Walking and Labor Induction

Walking may help induce labor

Walking and labor induction go hand in hand for many pregnancies. Walking is one of the commonly recommended methods of self inducing labor naturally and has many advantages.

How Walking Helps to Induce Labor

Many women who have had healthy pregnancies are encouraged to walk when they are very close to or have passed their due date. Although doctors debate over whether or not walking actually cause labor to begin, there is a strong correlation between activity such as walking and going into labor. You don't want to engage in strenuous exercise near the end of your pregnancy, but walking has a number of benefits for the mother.

  • Many women enter into the stages of early labor without fully realizing it, and walking can naturally help the labor progress more effectively.
  • Walking helps mom be more comfortable and this can also help the body relax and prepare for labor.
  • The anxiety level of many women is also very high near the end of the pregnancy, particularly with first time mothers, and walking can help alleviate anxiety.
  • Walking can help pass the time in the last weeks or days before delivery. The force of gravity and pelvic pressure can help the baby settle into the proper position, another bonus for preparing to give birth.
  • The physical movement may also help stimulate the muscles and prepare for contractions.
  • The body's perspiring during walking may also signal the pituitary gland to increase hormone production, which may in turn have an effect on the hormone oxytocin, which causes labor to begin.

Since, there is little hard and fast proof of the relationship between walking and labor induction, many practitioners recommend that you employ whatever activities and physical positions make you the most comfortable at the end of your pregnancy.

Walking and Labor Induction Tips

The link between walking and labor induction may not be proven in black and white, but generations of women have sworn by this method. If you feel comfortable moving around and want to walk in late pregnancy, follow these tips:

  • Avoid uneven terrain and large numbers of steps - your energy level and balance both decrease dramatically in late pregnancy.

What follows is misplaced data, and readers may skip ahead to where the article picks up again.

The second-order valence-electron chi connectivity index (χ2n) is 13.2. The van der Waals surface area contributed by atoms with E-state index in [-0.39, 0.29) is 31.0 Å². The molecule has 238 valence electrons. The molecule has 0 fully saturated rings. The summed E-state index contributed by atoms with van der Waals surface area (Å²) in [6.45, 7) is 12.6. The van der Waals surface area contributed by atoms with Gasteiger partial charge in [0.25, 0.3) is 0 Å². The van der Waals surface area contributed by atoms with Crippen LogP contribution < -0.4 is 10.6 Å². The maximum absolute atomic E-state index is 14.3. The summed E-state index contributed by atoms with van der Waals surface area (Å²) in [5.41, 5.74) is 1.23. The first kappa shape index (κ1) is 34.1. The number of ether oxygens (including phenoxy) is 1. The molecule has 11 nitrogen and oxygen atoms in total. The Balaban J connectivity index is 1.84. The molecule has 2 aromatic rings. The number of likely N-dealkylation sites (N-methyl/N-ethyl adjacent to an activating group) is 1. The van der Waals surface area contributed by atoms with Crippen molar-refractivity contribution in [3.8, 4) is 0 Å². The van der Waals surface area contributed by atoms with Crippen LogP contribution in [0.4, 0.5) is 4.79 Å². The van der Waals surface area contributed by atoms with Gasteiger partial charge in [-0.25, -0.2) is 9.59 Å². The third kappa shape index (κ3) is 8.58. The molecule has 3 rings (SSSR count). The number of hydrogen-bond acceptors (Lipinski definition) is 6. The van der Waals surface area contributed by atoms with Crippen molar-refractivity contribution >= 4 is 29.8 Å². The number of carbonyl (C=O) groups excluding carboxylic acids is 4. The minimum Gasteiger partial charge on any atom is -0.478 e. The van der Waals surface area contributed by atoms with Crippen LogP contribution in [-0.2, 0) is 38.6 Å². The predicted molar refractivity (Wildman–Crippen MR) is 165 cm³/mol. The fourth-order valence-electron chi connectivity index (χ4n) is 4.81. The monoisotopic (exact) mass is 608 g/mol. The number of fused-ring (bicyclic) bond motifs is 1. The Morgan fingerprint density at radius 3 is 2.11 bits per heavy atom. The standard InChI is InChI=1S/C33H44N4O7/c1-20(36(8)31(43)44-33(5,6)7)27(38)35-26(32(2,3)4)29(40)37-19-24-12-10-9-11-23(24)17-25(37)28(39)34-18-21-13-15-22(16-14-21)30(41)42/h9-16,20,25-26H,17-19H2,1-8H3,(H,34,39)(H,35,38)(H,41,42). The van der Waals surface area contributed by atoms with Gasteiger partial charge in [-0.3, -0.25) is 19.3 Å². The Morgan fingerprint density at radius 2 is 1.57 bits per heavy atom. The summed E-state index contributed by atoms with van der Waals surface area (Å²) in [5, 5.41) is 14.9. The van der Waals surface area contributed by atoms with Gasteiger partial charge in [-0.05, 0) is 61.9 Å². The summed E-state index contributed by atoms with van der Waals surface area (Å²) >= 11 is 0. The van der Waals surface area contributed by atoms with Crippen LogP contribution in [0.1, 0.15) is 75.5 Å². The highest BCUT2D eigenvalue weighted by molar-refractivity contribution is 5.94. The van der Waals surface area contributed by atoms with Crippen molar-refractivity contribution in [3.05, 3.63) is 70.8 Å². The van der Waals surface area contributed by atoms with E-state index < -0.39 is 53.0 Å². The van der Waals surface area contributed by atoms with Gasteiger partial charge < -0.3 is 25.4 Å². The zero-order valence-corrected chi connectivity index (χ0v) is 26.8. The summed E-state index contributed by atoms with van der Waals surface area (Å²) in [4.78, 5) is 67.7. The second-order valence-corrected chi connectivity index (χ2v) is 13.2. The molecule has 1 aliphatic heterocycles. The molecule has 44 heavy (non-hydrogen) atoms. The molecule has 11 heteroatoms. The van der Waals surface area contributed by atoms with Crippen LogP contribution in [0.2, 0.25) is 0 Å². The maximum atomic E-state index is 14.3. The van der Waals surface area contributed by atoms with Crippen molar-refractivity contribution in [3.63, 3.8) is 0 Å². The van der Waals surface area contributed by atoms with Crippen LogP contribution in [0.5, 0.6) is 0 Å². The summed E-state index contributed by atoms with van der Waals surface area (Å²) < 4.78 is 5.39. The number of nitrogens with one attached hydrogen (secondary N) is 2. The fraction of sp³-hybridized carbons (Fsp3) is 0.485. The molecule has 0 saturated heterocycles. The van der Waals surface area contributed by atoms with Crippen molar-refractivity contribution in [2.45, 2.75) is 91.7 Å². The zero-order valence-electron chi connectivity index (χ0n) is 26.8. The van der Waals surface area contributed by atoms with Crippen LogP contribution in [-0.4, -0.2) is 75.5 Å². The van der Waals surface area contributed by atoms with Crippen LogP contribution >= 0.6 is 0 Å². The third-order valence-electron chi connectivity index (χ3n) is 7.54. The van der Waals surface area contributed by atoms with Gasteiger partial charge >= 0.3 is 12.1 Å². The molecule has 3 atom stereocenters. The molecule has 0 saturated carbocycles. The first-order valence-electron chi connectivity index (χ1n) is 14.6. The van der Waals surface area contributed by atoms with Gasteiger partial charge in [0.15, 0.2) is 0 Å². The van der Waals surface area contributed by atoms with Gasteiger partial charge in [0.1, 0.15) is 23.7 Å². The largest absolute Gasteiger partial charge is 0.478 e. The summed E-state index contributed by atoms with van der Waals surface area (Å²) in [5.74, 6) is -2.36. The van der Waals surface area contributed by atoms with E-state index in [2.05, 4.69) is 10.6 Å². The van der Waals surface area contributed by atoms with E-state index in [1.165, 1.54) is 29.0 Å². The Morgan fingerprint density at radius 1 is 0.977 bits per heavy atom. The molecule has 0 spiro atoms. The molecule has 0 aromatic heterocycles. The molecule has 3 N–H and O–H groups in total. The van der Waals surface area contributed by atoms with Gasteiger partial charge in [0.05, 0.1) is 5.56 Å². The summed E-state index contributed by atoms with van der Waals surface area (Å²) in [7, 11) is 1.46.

• Walk in safe and familiar areas that are well lighted.
  • Walk with your partner, friend, or relative whenever possible.
  • Walk in comfortable shoes with non-slip soles.
  • Drink plenty of water before and after walking to prevent dehydration.
  • Avoid walking in extreme temperatures.
  • Take breaks as necessary and don't overexert yourself.
  • Wear comfortable, breathable, clothes and a supportive maternity bra.

When Not to Walk

Walking in late pregnancy is not for everyone. There are a variety of situations when this is not ideal. If you have a high-risk pregnancy, it may be important that you go into labor at the hospital in a monitored environment. If this is the case, discuss with your doctor when exactly you need to go to the hospital. You may be able to walk in the hospital while still being monitored.

Women who are not full term should also not attempt labor induction techniques as the baby may need more time to fully develop. Those who are at a risk for premature labor or other complications may also need to avoid walking to keep from labor being induced too early. If your 'water' (sac of amniotic fluid) has broken, your practitioner may ask you what color the fluid is -- if it's not clear, that could be a sign of meconium (waste) that may pose a danger to the baby. In this case, you may not be permitted to walk even if you are not yet in labor or having contractions since the baby will need to be monitored.

Walking can be a healthy and beneficial option for many women in late pregnancy. Although long-believed to be a method for bringing on labor, it is not guaranteed, and you should do only those activities you feel comfortable doing.

Walking and Labor Induction